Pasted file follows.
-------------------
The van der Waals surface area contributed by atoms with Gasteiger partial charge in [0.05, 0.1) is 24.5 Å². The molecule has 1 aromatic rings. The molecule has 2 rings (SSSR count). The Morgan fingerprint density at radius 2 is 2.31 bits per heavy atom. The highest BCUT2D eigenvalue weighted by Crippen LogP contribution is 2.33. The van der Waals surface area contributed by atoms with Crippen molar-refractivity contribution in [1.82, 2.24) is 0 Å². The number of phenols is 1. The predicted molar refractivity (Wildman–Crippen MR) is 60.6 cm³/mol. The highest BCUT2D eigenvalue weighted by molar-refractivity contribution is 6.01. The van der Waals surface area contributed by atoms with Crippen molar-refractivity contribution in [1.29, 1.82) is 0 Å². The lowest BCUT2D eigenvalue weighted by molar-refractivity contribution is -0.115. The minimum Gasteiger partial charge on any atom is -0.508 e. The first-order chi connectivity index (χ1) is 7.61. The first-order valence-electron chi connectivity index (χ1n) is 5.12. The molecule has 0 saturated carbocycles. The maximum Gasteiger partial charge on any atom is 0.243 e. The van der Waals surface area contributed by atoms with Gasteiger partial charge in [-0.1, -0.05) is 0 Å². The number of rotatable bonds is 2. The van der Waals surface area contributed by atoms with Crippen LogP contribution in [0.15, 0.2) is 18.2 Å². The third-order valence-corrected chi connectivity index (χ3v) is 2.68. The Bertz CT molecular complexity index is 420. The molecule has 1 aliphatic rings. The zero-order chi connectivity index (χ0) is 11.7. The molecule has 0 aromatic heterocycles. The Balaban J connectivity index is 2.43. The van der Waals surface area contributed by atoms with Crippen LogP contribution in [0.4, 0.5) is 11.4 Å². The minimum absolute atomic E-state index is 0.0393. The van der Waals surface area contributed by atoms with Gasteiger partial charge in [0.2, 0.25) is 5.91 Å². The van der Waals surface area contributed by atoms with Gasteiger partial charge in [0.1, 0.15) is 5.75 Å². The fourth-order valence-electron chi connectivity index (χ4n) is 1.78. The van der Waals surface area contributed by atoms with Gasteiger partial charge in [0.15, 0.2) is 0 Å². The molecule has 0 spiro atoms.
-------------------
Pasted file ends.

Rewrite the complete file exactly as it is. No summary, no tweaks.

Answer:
The van der Waals surface area contributed by atoms with Gasteiger partial charge in [0.05, 0.1) is 24.5 Å². The molecule has 1 aromatic rings. The molecule has 2 rings (SSSR count). The Morgan fingerprint density at radius 2 is 2.31 bits per heavy atom. The highest BCUT2D eigenvalue weighted by Crippen LogP contribution is 2.33. The van der Waals surface area contributed by atoms with Crippen molar-refractivity contribution in [1.82, 2.24) is 0 Å². The number of phenols is 1. The predicted molar refractivity (Wildman–Crippen MR) is 60.6 cm³/mol. The highest BCUT2D eigenvalue weighted by molar-refractivity contribution is 6.01. The van der Waals surface area contributed by atoms with Crippen molar-refractivity contribution in [1.29, 1.82) is 0 Å². The lowest BCUT2D eigenvalue weighted by molar-refractivity contribution is -0.115. The minimum Gasteiger partial charge on any atom is -0.508 e. The first-order chi connectivity index (χ1) is 7.61. The first-order valence-electron chi connectivity index (χ1n) is 5.12. The molecule has 0 saturated carbocycles. The maximum Gasteiger partial charge on any atom is 0.243 e. The van der Waals surface area contributed by atoms with Gasteiger partial charge in [-0.1, -0.05) is 0 Å². The number of rotatable bonds is 2. The van der Waals surface area contributed by atoms with Crippen LogP contribution in [0.15, 0.2) is 18.2 Å². The third-order valence-corrected chi connectivity index (χ3v) is 2.68. The Bertz CT molecular complexity index is 420. The molecule has 1 aliphatic rings. The zero-order chi connectivity index (χ0) is 11.7. The molecule has 0 aromatic heterocycles. The Balaban J connectivity index is 2.43. The van der Waals surface area contributed by atoms with Crippen LogP contribution in [0.4, 0.5) is 11.4 Å². The minimum absolute atomic E-state index is 0.0393. The van der Waals surface area contributed by atoms with Gasteiger partial charge in [0.2, 0.25) is 5.91 Å². The van der Waals surface area contributed by atoms with Gasteiger partial charge in [0.1, 0.15) is 5.75 Å². The fourth-order valence-electron chi connectivity index (χ4n) is 1.78. The van der Waals surface area contributed by atoms with Gasteiger partial charge in [0.15, 0.2) is 0 Å². The molecule has 0 spiro atoms.